cephfs_provisioner_deterministic_names: true

rbd_provisioner_enabled: true
rbd_provisioner_namespace: rbd-provisioner
rbd_provisioner_replicas: 2
rbd_provisioner_monitors: “10.42.253.110:6789,10.42.253.111:6789,10.42.253.112:6789”
rbd_provisioner_pool: kube
rbd_provisioner_admin_id: admin
rbd_provisioner_secret_name: ceph-secret-admin
rbd_provisioner_secret: key retured by ‘ceph auth get client.admin’
rbd_provisioner_user_id: kube
rbd_provisioner_user_secret_name: ceph-secret-user
rbd_provisioner_user_secret: key returned by ‘ceph auth gt client.kube’
rbd_provisioner_user_secret_namespace: “{{ rbd_provisioner_namespace }}”
rbd_provisioner_fs_type: ext4
rbd_provisioner_image_format: “2”
rbd_provisioner_image_features: layering
rbd_provisioner_storage_class: rwo-storage
rbd_provisioner_reclaim_policy: Delete

ingress_nginx_enabled: true
ingress_nginx_host_network: true
ingress_publish_status_address: “”
ingress_nginx_nodeselector:
  node-role.kubernetes.io/infra: “true”
ingress_nginx_namespace: ingress-nginx
ingress_nginx_insecure_port: 80
ingress_nginx_secure_port: 443
ingress_nginx_configmap:
  map-hash-bucket-size: “512”

cert_manager_enabled: true
cert_manager_namespace: cert-manager

We now have pretty much everything ready. Last, we would deploy some haproxy node, proxying requests to Kubernetes API. To do so, I would use a pair of VMs, with keepalived and haproxy. On both, install necessary packages and configuration:

apt-get update ; apt-get install keepalived haproxy hatop
cat << EOF>/etc/keepalived/keepalived.conf
global_defs {
  notification_email {
    contact@example.com
  }
 notification_email_from keepalive@$(hostname -f)
  smtp_server smtp.example.com
  smtp_connect_timeout 30
}

vrrp_instance VI_1 {
  state MASTER
  interface ens3
  virtual_router_id 101
  priority 10
  advert_int 101
  authentication {
    auth_type PASS
    auth_pass your_secret
  }
  virtual_ipaddress {
  10.42.253.152
  }
}
EOF
echo net.ipv4.conf.all.forwarding=1 >>/etc/sysctl.conf
sysctl -w net.ipv4.conf.all.forwarding=1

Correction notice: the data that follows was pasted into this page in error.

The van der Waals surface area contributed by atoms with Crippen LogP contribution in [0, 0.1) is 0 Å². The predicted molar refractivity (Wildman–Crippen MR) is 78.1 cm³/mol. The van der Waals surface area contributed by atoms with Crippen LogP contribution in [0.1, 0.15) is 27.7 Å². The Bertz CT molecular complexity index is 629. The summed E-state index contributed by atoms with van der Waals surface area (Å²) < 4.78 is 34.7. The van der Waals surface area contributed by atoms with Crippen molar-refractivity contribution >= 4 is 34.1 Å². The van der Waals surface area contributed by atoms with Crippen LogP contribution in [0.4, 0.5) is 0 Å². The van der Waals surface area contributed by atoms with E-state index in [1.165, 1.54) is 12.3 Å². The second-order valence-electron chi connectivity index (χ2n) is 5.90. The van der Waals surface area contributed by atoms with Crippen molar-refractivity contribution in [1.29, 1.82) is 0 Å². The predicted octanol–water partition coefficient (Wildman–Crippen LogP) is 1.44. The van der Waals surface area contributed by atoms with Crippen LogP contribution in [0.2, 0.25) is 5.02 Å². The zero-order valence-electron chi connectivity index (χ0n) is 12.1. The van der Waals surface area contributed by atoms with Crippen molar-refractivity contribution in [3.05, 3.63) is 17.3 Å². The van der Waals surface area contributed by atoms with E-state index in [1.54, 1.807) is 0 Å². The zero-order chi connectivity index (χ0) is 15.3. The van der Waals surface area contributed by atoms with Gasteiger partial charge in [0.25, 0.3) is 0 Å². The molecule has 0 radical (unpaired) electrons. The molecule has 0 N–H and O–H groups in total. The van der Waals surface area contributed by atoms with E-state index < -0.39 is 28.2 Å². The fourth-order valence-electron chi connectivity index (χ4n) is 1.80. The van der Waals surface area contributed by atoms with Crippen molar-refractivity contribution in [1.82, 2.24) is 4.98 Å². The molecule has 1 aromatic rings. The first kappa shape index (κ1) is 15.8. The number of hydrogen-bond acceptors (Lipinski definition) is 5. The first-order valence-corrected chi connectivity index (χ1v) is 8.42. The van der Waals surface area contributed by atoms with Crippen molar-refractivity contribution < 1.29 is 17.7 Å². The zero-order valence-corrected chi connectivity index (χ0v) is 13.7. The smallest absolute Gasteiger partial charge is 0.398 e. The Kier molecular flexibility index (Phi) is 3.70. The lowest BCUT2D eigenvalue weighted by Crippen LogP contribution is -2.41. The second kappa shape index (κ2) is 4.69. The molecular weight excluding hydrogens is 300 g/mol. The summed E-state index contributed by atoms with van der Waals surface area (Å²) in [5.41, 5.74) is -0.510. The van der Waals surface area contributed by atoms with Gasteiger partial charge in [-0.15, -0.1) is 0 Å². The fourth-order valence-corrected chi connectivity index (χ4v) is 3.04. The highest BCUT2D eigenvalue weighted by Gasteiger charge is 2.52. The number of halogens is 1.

systemctl restart keepalived && systemctl enable keepalived
#hint: use distinct priorities on nodes
cat << EOF>/etc/haproxy/haproxy.cfg
global
  log /dev/log local0
  log /dev/log local1 notice
  chroot /var/lib/haproxy
  stats socket /run/haproxy/admin.sock mode 660 level admin expose-fd listeners
  stats timeout 30s
  user haproxy
  group haproxy
  daemon
  ca-base /etc/ssl/certs
  crt-base /etc/ssl/private
  ssl-default-bind-ciphers ECDH+AESGCM:DH+AESGCM:ECDH+AES256:DH+AES256:ECDH+AES128:DH+AES:RSA+AESGCM:RSA+AES:!aNULL:!MD5:!DSS
  ssl-default-bind-options no-sslv3

defaults
  log global
  option dontlognull
  timeout connect 5000
  timeout client 50000
  timeout server 50000
  errorfile 400 /etc/haproxy/errors/400.http
  errorfile 403 /etc/haproxy/errors/403.http
  errorfile 408 /etc/haproxy/errors/408.http
  errorfile 500 /etc/haproxy/errors/500.http
  errorfile 502 /etc/haproxy/errors/502.http
  errorfile 503 /etc/haproxy/errors/503.http
  errorfile 504 /etc/haproxy/errors/504.http

listen kubernetes-apiserver-https
  bind 0.0.0.0:6443
  mode tcp
  option log-health-checks
  server master1 10.42.253.10:6443 check check-ssl verify none inter 10s
  server master2 10.42.253.11:6443 check check-ssl verify none inter 10s
  server master3 10.42.253.12:6443 check check-ssl verify none inter 10s
  balance roundrobin
EOF
systemctl restart haproxy && systemctl enable haproxy
cat << EOF>/etc/profile.d/hatop.sh
alias hatop=’hatop -s /run/haproxy/admin.sock’
EOF

We may now deploy our cluster:

ansible -i path/to/inventory cluster.yml

For a 10 nodes cluster, it shouldn’t take more than an hour.
It is quite nice, to see you can have some reliable Kubernetes deployment, with less than 60 infra Pods.

I’m also noticing that while the CSI provisioner is being used, creating Ceph RBD and CephFS volumes: the host is still in charge of mounting our those volumes – which is, in a way, a workaround to the CSI attacher plugins.
Although, on that note, I’ve heard those issues with blocked volumes during nodes failures was in its way to being solved, involving a fix to the CSI spec.
Sooner or later, we should be able to use the full CSI stack.

All in all, kube-spray is quite a satisfying solution.
Having struggled quite a lot with openshift-ansible, and not quite yet satisfied with their lasts installer, kube-spray definitely feels like some reliable piece of software, code is well organized, it goes straight to the point, …
Besides, I need a break from CentOS. I’m amazed I did not try it earlier.